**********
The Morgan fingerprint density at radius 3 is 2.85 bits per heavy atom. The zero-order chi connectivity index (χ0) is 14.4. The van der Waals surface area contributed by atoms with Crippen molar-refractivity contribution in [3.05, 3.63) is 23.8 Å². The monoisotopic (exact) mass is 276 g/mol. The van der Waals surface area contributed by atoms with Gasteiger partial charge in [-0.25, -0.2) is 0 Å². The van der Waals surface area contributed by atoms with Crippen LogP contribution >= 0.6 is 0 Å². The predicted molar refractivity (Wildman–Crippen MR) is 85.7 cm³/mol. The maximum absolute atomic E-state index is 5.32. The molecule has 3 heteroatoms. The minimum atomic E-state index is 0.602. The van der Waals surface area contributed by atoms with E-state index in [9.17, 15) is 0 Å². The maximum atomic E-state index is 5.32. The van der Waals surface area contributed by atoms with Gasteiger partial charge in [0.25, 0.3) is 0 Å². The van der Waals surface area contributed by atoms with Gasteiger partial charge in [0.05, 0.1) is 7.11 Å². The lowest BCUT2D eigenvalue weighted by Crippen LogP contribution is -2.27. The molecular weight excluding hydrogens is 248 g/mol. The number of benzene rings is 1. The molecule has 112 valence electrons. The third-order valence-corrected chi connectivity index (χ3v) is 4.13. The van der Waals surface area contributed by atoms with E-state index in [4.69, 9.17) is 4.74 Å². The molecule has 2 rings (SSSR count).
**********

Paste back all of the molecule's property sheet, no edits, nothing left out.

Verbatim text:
The Morgan fingerprint density at radius 3 is 2.85 bits per heavy atom. The zero-order chi connectivity index (χ0) is 14.4. The van der Waals surface area contributed by atoms with Crippen molar-refractivity contribution in [3.05, 3.63) is 23.8 Å². The monoisotopic (exact) mass is 276 g/mol. The van der Waals surface area contributed by atoms with Gasteiger partial charge in [-0.25, -0.2) is 0 Å². The van der Waals surface area contributed by atoms with Crippen LogP contribution >= 0.6 is 0 Å². The predicted molar refractivity (Wildman–Crippen MR) is 85.7 cm³/mol. The maximum absolute atomic E-state index is 5.32. The molecule has 3 heteroatoms. The minimum atomic E-state index is 0.602. The van der Waals surface area contributed by atoms with E-state index in [9.17, 15) is 0 Å². The maximum atomic E-state index is 5.32. The van der Waals surface area contributed by atoms with Gasteiger partial charge in [0.25, 0.3) is 0 Å². The van der Waals surface area contributed by atoms with Gasteiger partial charge in [0.05, 0.1) is 7.11 Å². The lowest BCUT2D eigenvalue weighted by Crippen LogP contribution is -2.27. The molecular weight excluding hydrogens is 248 g/mol. The number of benzene rings is 1. The molecule has 112 valence electrons. The third-order valence-corrected chi connectivity index (χ3v) is 4.13. The van der Waals surface area contributed by atoms with E-state index in [4.69, 9.17) is 4.74 Å². The molecule has 2 rings (SSSR count).